Your Company Has a Dividend Policy

Even If You Don't Think So

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When speaking to business owners in management interviews, I always ask a couple of question:

What has been your dividend policy in the past?  And, what do you expect it to be going forward?

Interestingly, many business owners reply that they don’t have a dividend policy.  At that point, I reply that they have had a dividend policy historically, and that they will have a dividend policy prospectively.

What is a Dividend?  And What is the Dividend Payout Ratio?

The net income of a business can be retained in the form of working capital, capital investment, or asset accumulation.  For simplicity, assume no debt, because net earnings can also be used to pay down debt.  We will talk about all the possibilities for the use of net income later.  Earnings that are not retained are paid to owners in the form of dividends.

So, a dividend is that portion of the net income (after taxes) of a business that is paid to its owners during a particular period.

We calculate a dividend payout ratio by dividing the dollar dividend (or the expected dollar dividend) by dollars of net income.  For example, if net income is $100 thousand for a period and the expected dividend is $40 thousand, the dividend payout ratio is 40% ($40 / $100).

If there is no dividend, the dividend payout ratio is 0%, but 0% is still a dividend payout ratio.

That’s why I say that every company has a dividend policy.  The decision not to pay out dividends is just as much a policy as the decision to pay out 40% of earnings in dividends.

Types of Dividends

In this short post, we will identify a number of kinds of dividends (or dividend policies) that companies may have and comment briefly about them.

  1. Never pay a dividend.  Some companies have never paid a dividend and never expect to pay one.  Whether that is a good dividend policy is a subject for analysis and discussion.
  2. One time dividend.  Some companies never pay dividends, but they have made one, or an occasional, exception.  Maybe the dividend was paid to appease a shareholder, or to finance a personal purchase.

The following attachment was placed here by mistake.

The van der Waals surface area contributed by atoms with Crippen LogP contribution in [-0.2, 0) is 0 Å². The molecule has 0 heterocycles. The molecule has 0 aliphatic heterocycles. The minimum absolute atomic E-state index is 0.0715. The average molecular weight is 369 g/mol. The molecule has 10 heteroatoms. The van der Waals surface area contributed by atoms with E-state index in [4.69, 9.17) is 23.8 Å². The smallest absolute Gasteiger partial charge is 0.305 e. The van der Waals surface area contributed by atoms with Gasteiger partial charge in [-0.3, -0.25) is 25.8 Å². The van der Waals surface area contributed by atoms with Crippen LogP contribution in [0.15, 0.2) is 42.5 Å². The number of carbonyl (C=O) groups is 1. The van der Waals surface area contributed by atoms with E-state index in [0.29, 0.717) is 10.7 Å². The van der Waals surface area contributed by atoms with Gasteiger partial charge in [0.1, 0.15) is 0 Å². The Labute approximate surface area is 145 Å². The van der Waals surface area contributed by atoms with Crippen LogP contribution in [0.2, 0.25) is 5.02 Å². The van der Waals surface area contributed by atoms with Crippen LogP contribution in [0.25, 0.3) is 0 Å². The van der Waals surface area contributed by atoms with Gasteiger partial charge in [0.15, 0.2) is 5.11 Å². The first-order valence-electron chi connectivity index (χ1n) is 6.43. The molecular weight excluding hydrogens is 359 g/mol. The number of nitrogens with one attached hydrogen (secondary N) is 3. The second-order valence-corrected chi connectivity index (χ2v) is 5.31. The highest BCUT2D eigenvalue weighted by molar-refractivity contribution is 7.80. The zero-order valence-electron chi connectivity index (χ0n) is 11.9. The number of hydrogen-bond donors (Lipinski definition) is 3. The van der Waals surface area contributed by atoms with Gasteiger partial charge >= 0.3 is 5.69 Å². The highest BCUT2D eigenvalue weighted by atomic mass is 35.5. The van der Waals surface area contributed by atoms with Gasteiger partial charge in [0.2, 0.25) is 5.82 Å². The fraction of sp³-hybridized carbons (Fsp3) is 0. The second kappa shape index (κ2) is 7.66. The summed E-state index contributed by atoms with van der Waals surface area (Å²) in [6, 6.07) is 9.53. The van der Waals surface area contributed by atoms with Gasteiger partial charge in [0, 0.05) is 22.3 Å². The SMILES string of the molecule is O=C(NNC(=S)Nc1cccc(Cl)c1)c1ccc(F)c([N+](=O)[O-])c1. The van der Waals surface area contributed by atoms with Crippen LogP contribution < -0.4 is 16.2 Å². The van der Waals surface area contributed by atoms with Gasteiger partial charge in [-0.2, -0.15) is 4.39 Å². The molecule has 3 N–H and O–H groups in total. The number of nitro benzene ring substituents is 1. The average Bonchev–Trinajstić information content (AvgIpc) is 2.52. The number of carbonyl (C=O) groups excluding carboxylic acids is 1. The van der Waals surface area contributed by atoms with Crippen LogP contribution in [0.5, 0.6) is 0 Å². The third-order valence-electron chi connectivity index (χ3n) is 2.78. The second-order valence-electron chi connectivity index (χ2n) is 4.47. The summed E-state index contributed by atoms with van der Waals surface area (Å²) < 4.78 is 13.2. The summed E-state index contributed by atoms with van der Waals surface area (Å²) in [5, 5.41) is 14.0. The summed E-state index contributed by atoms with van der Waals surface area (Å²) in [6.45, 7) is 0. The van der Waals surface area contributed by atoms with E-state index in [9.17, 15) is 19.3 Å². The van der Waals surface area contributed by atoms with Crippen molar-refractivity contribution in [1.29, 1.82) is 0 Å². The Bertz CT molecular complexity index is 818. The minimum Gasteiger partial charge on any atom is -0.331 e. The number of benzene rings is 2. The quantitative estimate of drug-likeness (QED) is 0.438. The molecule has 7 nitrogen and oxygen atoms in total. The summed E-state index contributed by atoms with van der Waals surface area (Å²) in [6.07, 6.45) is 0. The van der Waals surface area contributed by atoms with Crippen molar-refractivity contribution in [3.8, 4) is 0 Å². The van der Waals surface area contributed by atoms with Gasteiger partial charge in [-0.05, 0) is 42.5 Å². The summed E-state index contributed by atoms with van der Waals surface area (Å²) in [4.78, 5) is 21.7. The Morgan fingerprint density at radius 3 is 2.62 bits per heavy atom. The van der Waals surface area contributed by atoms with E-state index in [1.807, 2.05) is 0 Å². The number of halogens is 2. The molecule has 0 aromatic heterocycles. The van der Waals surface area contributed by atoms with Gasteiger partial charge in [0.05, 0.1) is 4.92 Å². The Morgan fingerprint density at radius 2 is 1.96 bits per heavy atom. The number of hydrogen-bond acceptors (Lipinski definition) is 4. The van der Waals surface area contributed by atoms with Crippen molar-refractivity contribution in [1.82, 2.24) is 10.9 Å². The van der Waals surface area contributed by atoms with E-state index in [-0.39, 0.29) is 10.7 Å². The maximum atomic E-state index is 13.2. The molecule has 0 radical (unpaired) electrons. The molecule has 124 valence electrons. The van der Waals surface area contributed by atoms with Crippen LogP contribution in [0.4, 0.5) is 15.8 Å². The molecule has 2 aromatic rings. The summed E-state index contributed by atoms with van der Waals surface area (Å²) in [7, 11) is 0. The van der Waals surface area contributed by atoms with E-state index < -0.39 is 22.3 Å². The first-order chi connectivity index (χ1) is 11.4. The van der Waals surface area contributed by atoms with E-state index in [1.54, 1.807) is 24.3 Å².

3. Special dividend.  A special dividend is a one-time dividend that is paid to the owners of a business.  Quite often, the dividend is paid to reduce or eliminate excess cash.  I think it is a good idea to get excess assets and extraneous, non-operating assets off of a company’s balance sheet, as I wrote here, here, and here.
  4. Constant dollar dividend.  I have seen companies that decided years ago to pay a regular dividend, but the amount has never changed.  If earnings are rising, this means that the dividend payout ratio declines over time.
  5. Set a dividend payout ratio target.  A company might set a target of paying out 40% of its earnings to shareholders each year.  If earnings decline, the dividend declines.  And if earnings rise, the dividend rises.
  6. Dividend yield target.  The dividend yield is the dollar dividend divided by the value of a company.  If value is $100 per share and the dividend is $1.50 per share, the dividend yield is 1.5% ($1.50 / $100).  The first time I consulted with a company to help set its dividend policy, this is the kind of policy that was established by the board.  The policy was to pay a dividend to shareholders in each year equal to 1.5% of the value determined by the annual appraisal Mercer Capital prepared at the end of each fiscal year.